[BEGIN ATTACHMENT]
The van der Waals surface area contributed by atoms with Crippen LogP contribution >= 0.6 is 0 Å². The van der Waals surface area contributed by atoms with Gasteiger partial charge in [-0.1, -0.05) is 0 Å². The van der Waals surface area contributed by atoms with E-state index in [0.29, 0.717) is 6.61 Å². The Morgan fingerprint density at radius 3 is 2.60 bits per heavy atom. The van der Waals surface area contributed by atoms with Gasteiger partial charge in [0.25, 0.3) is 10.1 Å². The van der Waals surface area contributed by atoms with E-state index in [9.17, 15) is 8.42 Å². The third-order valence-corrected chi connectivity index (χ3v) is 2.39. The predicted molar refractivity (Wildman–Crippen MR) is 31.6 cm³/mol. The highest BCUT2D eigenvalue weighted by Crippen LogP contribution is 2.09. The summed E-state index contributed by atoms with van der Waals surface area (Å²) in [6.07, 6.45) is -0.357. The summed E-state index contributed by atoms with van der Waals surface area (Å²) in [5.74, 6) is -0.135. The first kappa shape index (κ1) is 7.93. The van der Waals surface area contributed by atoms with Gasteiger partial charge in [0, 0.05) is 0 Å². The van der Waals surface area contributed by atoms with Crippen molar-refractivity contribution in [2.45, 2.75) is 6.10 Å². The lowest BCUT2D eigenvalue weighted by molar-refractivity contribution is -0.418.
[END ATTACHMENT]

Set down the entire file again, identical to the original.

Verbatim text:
The van der Waals surface area contributed by atoms with Crippen LogP contribution >= 0.6 is 0 Å². The van der Waals surface area contributed by atoms with Gasteiger partial charge in [-0.1, -0.05) is 0 Å². The van der Waals surface area contributed by atoms with E-state index in [0.29, 0.717) is 6.61 Å². The Morgan fingerprint density at radius 3 is 2.60 bits per heavy atom. The van der Waals surface area contributed by atoms with Gasteiger partial charge in [0.25, 0.3) is 10.1 Å². The van der Waals surface area contributed by atoms with E-state index in [9.17, 15) is 8.42 Å². The third-order valence-corrected chi connectivity index (χ3v) is 2.39. The predicted molar refractivity (Wildman–Crippen MR) is 31.6 cm³/mol. The highest BCUT2D eigenvalue weighted by Crippen LogP contribution is 2.09. The summed E-state index contributed by atoms with van der Waals surface area (Å²) in [6.07, 6.45) is -0.357. The summed E-state index contributed by atoms with van der Waals surface area (Å²) in [5.74, 6) is -0.135. The first kappa shape index (κ1) is 7.93. The van der Waals surface area contributed by atoms with Gasteiger partial charge in [0, 0.05) is 0 Å². The van der Waals surface area contributed by atoms with Crippen molar-refractivity contribution in [2.45, 2.75) is 6.10 Å². The lowest BCUT2D eigenvalue weighted by molar-refractivity contribution is -0.418.